To Hold Their Pastor
Rev. Frank Herson and Edmund
Henvis left yesterday afternoon
for Chestertown, Md., where they
will attend the annual session of
the M. E. Conference.
It is understood that several
Wilmington churches are trying to
secure Mr. Herson for the next
Conference year. Members of the
local church are putting up a
strong fight to retain him and will
send a delegation to Chestertown
to urge his return.
Young Ladies Plan
ii
Victory" Dance
Preparations are being made for
a "Victory" dance to be given by
the young ladies of the town early
in May. A meeting to arrange pre
liminary plans was held last even
ing at the home of Miss Katherine
Steel. This will undoubtedly be
one of the big events of the social
season. Committees were appoint
ed last night and the work will go
forward rapidly.
Y oungsters Give
Birthday Party
John and Thomas Johnson gave
a supper to a number of their
young friends at their home on
Cleveland Avenue on Friday even
ing to celebrate their tenth birth
day anniversary.
Entertain In Honor
Of Son's Birthday
A very enjoyable time was spent
Saturday evening, March 22nd, at
the home of Mr. and Mrs. Charles
F. Walton, in honor of the 21st
birthday of their son, Albert S.
Walton.
The evening was spent in play
ing games, music and singing,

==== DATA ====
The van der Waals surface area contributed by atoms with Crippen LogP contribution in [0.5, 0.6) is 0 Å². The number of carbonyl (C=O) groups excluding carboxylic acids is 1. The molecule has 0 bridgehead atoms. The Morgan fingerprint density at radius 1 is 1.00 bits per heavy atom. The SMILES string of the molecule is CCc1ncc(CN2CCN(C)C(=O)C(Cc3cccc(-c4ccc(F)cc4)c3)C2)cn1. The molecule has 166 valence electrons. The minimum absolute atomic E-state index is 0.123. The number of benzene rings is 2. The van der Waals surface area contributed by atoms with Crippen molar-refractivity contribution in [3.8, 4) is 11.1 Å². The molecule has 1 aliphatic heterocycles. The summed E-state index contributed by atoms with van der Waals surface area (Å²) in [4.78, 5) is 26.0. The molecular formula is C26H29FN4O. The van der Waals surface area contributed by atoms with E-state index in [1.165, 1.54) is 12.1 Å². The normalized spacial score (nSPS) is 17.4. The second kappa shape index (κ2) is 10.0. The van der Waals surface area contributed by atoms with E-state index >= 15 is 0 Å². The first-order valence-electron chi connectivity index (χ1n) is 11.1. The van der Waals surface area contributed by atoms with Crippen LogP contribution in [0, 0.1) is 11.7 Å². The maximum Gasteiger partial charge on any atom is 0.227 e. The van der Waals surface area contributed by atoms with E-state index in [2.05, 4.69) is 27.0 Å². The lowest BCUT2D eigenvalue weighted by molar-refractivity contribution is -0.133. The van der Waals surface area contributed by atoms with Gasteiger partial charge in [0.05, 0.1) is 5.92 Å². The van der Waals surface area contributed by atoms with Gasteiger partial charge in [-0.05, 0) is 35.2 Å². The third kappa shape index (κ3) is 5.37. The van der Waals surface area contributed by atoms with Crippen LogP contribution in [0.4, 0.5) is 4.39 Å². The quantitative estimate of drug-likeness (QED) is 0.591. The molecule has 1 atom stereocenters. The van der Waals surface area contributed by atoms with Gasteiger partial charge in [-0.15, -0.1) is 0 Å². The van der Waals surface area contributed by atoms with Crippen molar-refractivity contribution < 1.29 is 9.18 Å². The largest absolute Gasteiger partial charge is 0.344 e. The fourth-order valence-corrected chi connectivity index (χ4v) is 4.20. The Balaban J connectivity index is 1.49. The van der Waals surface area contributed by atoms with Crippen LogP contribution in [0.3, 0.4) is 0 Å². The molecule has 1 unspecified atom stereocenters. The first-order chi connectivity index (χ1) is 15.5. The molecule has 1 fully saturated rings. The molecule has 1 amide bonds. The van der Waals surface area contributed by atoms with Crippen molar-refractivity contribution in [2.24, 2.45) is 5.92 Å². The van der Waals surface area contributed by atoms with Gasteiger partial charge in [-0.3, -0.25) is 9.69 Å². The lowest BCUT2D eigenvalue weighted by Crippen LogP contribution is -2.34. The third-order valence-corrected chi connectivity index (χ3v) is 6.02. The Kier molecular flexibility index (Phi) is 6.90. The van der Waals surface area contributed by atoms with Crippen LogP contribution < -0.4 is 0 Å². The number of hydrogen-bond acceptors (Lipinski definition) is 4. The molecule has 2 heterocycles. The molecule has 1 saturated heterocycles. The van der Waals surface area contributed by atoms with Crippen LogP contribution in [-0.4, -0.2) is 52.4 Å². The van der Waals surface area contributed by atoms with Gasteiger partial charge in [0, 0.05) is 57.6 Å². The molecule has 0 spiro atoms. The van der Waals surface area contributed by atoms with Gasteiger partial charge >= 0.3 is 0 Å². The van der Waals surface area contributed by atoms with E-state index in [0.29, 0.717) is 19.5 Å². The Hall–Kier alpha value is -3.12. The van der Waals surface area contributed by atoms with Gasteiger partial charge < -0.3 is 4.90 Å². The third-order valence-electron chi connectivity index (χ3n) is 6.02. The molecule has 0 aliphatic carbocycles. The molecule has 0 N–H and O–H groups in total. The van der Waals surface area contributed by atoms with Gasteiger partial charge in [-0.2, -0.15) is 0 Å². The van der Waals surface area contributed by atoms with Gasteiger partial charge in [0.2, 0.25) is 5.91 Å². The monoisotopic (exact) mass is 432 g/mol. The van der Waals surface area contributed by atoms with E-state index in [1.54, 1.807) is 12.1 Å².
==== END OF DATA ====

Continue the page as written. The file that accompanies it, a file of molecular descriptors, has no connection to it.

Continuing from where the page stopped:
after which refreshments were
served.
Ethel Hawthorne, .
thorne, Mildred .Schwartz, Helen
Schwartz, Jennie Smith Stella
1 Thornton, Margaret Walton and
Florence Walton, Mr. and Mrs.
Eastburn, and Mr .and Mrs. Chas. j
' F. Walton, Mr. Henry Eastburn,;
Horace Eastburn, Leroy Haw- j
thorne, Robert Hawthorne, Thomas j
Mclntire, Charles Ruth, William
Schwartz, Albert Walton and Dan
iel Walton.
,-■
Baking And Sewing
Among.those present were: Miss
i Mary Eastburn, Emma Haller,
Alice Haw
!
Club Entertains
The Girls' Baking and Sewing
Clubs of Stanton entertained the
! garden, poultry and pig clubs at
the home of Mrs. Mary E. Dickey
Thursday afternoon, March 13.
The young club members demon
strated the baiting of ginger bread
which they daintily served to the
visitors.
Miss Bertina Thompson, Field
! Agent from Washington, was pres
! ent and gave a very instructive
talk. Miss Agnes P. Medill, Assist
ant State Club Leader, outlined the
advanced work for the club mqm
ber&.and gave them some interest
ing reports of other club groups.
on
j
Appleton Grange
Installs Officers
The Appleton Grange met Satur
day evening, March 22, and the of
ficers were installed.
After the meeting was closed,
members of the Appleton Social
Club enjoyed the'rest of the even
ing with the Grangers.
Refreshments were
everybody had -a pleasant time.